Indentured servitude was sort of like slavery with a time limit — after a contracted period of time, say five or more years — the servants were to be given their freedom and a small bonus of money, a set of clothing, or something. In the meantime, they could be bought and sold.

Some came voluntarily. Others were prisoners of war, and some were vagrants, orphans, and street kids rounded up in English ports. One ancestor of mine shows on a ship’s passenger list as an unaccompanied 12-year-old boy, so he probably was already someone’s servant or else the ship’s captain planned to sell him on arrival.

During the Salem witch trials, therefore, there were a significant number of Scots ex-indentured servants in Massachusetts, former POWs (mostly teenagers) from Oliver Cromwell’s campaign against his former Scottish allies during the English Civil War, who were treated terribly after their side lost the battle of Dunbar.

I learned of them when reading about the discovery of a mass grave in English city of Durham, dating to 1650. Now there’s a plaque.

Oliver Cromwell, the Lord Protector, was a real piece of work. He probably had more blood on his hands than did any actual English king.

Scottish POWs were sold (there is no other word for it) in New England, where a Puritan minister commented, “The Scots, whom God delivered into [Cromwell’s] hands at Dunbarre, and whereof sundry were sent hither, we have been desirous (as we could) to make their yoke easy. Such as were sick of scurvy or other diseases have not wanted physick and chyrurgery. They have not been sold for slaves to perpetual servitude, but for 6 or 7 or 8 yeares, as we do our owne [indentured servants] .”

Some lived and prospered, however, becoming respectable citizens, which was the difference between indentured servitude and what Cotton calls “perpetual servitude.”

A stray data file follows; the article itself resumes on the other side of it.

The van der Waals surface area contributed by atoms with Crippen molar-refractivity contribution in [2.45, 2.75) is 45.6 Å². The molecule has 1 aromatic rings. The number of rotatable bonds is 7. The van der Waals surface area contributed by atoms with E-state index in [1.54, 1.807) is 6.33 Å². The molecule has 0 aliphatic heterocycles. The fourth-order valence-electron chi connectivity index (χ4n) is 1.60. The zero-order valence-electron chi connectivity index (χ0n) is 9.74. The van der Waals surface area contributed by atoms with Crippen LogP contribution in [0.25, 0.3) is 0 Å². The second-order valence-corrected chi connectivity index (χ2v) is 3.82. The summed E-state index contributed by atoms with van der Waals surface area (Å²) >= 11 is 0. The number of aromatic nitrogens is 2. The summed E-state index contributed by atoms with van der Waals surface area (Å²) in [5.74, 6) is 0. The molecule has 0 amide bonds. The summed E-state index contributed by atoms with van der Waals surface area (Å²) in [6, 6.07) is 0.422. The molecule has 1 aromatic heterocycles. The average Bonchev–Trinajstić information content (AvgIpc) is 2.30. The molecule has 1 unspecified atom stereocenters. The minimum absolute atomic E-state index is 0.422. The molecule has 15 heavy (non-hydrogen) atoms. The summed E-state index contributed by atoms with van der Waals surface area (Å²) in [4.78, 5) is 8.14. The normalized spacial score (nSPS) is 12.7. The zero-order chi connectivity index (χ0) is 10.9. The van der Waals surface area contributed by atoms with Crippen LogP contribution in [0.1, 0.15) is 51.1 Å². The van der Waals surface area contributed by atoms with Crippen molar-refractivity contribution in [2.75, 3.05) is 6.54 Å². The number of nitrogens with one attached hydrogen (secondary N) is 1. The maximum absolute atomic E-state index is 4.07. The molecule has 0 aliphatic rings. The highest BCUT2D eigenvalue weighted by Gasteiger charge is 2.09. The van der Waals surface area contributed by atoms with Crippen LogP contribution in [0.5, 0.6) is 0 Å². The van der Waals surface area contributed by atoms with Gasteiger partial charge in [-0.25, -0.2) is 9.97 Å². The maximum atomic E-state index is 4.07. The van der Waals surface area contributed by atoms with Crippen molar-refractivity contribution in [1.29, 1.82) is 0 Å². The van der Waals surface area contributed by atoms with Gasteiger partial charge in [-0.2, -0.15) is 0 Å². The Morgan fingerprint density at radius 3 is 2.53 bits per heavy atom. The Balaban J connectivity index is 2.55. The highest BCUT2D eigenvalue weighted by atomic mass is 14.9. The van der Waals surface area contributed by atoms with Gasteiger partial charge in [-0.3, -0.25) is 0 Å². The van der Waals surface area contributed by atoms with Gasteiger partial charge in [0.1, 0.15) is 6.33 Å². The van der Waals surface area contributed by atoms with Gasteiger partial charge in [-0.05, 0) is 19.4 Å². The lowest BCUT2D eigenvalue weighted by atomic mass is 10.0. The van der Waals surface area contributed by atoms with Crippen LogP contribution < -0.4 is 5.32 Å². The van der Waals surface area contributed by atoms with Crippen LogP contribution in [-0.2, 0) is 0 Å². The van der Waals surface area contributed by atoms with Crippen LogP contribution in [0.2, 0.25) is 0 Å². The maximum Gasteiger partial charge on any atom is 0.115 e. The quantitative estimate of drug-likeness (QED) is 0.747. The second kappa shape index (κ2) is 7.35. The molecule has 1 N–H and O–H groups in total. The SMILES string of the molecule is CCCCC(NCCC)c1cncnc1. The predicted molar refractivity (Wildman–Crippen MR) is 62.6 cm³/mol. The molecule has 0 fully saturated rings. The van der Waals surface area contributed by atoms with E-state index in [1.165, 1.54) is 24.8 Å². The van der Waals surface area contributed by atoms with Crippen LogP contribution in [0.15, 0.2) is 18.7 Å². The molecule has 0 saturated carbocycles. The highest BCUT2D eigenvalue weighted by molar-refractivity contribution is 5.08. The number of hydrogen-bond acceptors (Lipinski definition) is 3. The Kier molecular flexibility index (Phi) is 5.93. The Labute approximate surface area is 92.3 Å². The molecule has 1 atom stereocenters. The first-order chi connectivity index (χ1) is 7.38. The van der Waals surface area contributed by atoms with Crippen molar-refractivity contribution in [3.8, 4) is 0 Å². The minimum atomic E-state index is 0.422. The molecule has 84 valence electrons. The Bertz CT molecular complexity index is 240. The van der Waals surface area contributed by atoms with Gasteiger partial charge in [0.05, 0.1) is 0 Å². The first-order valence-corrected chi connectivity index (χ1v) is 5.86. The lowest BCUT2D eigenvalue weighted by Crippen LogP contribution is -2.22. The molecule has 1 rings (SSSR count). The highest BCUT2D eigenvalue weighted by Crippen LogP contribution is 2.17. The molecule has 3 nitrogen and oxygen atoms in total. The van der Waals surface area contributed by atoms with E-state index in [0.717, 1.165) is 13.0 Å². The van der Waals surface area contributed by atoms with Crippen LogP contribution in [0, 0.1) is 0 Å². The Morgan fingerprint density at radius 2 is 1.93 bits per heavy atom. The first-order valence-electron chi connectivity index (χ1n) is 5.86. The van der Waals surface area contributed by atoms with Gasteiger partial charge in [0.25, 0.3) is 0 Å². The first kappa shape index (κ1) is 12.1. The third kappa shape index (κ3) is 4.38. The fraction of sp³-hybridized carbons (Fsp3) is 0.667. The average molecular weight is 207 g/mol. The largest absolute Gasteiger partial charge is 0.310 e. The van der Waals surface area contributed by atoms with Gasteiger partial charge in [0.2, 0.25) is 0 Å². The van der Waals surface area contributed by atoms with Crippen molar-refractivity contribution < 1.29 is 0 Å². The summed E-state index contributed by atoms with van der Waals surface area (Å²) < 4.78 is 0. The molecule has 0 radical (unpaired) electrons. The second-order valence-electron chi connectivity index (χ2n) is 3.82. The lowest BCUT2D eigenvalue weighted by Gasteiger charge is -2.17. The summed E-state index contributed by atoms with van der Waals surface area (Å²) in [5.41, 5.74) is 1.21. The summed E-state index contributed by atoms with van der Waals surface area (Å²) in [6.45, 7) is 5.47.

Church history: the Puritans of the 17th century became the Congregational Church in America, which later helped to form the socially liberal (quite a switch) United Church of Christ—which, is however, declining in membership year by year, as are the other liberal “mainline” Protestant denominations.

Mystery Deity in Hitler Hex

Chief hexer Ted Caldwell intones an incantation. On the right, in dark shirt and tie, is author William Seabrook. Thomas McAvoy, Time-LIfe.

Today the Internet served me “Putting a Hex on Hitler: LIFE Goes to a ‘Black Magic’ Party.”

For background, you have to know that the pictorial weekly news magazine Life had a regular feature called “Life Goes to a Party” — and many of these parties featured big-name musicians — Time-Life’s music division sold albums of the associated tunes. My parents had a boxed set, divided by decades: 1930s, 1940s, 1950s, and so on.

“The occult ceremony climaxes as hexers hammer nails into the heart and throat of the image of Hitler,” LIFE reported. “The hexers called on the pagan deity, Istan, to transmit the image’s wounds to the flesh of the living Hitler . . . chanting in unison: ‘We are driving nails and needles into Adolf Hitler’s heart!'”

Istan??

With reporter and photographer on hand, this ceremony is better attested than the alleged Lammas 1940 ritual by English witches that was supposed to turn back a threatened German invasion.